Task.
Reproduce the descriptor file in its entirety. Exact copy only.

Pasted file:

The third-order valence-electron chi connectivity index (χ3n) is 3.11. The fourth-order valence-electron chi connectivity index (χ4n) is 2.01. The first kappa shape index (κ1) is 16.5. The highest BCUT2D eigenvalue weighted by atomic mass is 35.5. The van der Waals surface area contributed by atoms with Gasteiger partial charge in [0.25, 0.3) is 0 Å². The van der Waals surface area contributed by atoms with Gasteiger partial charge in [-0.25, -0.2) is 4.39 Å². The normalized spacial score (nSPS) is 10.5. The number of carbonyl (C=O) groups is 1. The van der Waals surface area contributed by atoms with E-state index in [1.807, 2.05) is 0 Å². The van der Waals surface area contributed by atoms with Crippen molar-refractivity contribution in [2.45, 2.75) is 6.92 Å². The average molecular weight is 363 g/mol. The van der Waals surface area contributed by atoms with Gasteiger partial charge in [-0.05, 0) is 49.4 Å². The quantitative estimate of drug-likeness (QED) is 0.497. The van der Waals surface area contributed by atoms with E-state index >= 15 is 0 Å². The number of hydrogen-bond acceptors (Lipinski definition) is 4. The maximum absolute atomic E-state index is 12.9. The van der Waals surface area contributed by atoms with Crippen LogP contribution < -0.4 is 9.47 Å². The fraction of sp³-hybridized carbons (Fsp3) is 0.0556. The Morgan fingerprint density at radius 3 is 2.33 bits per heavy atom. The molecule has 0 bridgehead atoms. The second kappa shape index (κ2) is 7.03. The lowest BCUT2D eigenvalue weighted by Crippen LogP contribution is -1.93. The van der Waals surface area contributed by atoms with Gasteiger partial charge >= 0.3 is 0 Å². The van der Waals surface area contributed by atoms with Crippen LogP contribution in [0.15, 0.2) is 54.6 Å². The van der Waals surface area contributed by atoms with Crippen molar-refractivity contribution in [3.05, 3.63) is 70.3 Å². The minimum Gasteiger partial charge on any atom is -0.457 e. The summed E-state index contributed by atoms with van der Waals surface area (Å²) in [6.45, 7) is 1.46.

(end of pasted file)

The third-order valence-electron chi connectivity index (χ3n) is 3.11. The fourth-order valence-electron chi connectivity index (χ4n) is 2.01. The first kappa shape index (κ1) is 16.5. The highest BCUT2D eigenvalue weighted by atomic mass is 35.5. The van der Waals surface area contributed by atoms with Gasteiger partial charge in [0.25, 0.3) is 0 Å². The van der Waals surface area contributed by atoms with Gasteiger partial charge in [-0.25, -0.2) is 4.39 Å². The normalized spacial score (nSPS) is 10.5. The number of carbonyl (C=O) groups is 1. The van der Waals surface area contributed by atoms with E-state index in [1.807, 2.05) is 0 Å². The van der Waals surface area contributed by atoms with Crippen molar-refractivity contribution in [2.45, 2.75) is 6.92 Å². The average molecular weight is 363 g/mol. The van der Waals surface area contributed by atoms with Gasteiger partial charge in [-0.05, 0) is 49.4 Å². The quantitative estimate of drug-likeness (QED) is 0.497. The van der Waals surface area contributed by atoms with E-state index >= 15 is 0 Å². The number of hydrogen-bond acceptors (Lipinski definition) is 4. The maximum absolute atomic E-state index is 12.9. The van der Waals surface area contributed by atoms with Crippen LogP contribution < -0.4 is 9.47 Å². The fraction of sp³-hybridized carbons (Fsp3) is 0.0556. The Morgan fingerprint density at radius 3 is 2.33 bits per heavy atom. The molecule has 0 bridgehead atoms. The second kappa shape index (κ2) is 7.03. The lowest BCUT2D eigenvalue weighted by Crippen LogP contribution is -1.93. The van der Waals surface area contributed by atoms with Gasteiger partial charge >= 0.3 is 0 Å². The van der Waals surface area contributed by atoms with Crippen LogP contribution in [0.15, 0.2) is 54.6 Å². The van der Waals surface area contributed by atoms with Crippen molar-refractivity contribution in [3.05, 3.63) is 70.3 Å². The minimum Gasteiger partial charge on any atom is -0.457 e. The summed E-state index contributed by atoms with van der Waals surface area (Å²) in [6.45, 7) is 1.46.